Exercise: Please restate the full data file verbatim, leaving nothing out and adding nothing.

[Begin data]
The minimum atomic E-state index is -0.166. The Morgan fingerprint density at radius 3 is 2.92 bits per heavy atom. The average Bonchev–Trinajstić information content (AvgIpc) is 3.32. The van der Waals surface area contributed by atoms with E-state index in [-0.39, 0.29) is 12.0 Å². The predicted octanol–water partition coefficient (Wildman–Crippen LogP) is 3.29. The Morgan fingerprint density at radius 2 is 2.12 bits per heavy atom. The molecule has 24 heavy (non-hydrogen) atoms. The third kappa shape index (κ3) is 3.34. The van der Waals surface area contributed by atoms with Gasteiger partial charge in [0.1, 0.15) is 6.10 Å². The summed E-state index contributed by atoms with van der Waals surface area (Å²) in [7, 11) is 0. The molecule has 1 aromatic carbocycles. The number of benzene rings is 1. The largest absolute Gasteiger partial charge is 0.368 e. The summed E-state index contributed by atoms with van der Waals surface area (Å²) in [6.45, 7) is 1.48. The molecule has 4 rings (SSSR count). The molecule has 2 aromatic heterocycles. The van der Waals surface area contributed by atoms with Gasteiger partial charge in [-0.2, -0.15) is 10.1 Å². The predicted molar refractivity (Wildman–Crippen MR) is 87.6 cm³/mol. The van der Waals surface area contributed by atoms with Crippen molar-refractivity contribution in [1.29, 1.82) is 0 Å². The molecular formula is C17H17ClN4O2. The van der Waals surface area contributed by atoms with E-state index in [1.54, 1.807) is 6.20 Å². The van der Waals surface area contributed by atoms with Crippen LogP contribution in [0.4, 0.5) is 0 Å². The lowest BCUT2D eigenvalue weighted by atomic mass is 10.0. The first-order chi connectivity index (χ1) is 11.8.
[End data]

The minimum atomic E-state index is -0.166. The Morgan fingerprint density at radius 3 is 2.92 bits per heavy atom. The average Bonchev–Trinajstić information content (AvgIpc) is 3.32. The van der Waals surface area contributed by atoms with E-state index in [-0.39, 0.29) is 12.0 Å². The predicted octanol–water partition coefficient (Wildman–Crippen LogP) is 3.29. The Morgan fingerprint density at radius 2 is 2.12 bits per heavy atom. The molecule has 24 heavy (non-hydrogen) atoms. The third kappa shape index (κ3) is 3.34. The van der Waals surface area contributed by atoms with Gasteiger partial charge in [0.1, 0.15) is 6.10 Å². The summed E-state index contributed by atoms with van der Waals surface area (Å²) in [7, 11) is 0. The molecule has 1 aromatic carbocycles. The number of benzene rings is 1. The largest absolute Gasteiger partial charge is 0.368 e. The summed E-state index contributed by atoms with van der Waals surface area (Å²) in [6.45, 7) is 1.48. The molecule has 4 rings (SSSR count). The molecule has 2 aromatic heterocycles. The van der Waals surface area contributed by atoms with Gasteiger partial charge in [-0.2, -0.15) is 10.1 Å². The predicted molar refractivity (Wildman–Crippen MR) is 87.6 cm³/mol. The van der Waals surface area contributed by atoms with Crippen molar-refractivity contribution in [1.29, 1.82) is 0 Å². The molecular formula is C17H17ClN4O2. The van der Waals surface area contributed by atoms with E-state index in [1.54, 1.807) is 6.20 Å². The van der Waals surface area contributed by atoms with Crippen LogP contribution in [0.4, 0.5) is 0 Å². The lowest BCUT2D eigenvalue weighted by atomic mass is 10.0. The first-order chi connectivity index (χ1) is 11.8.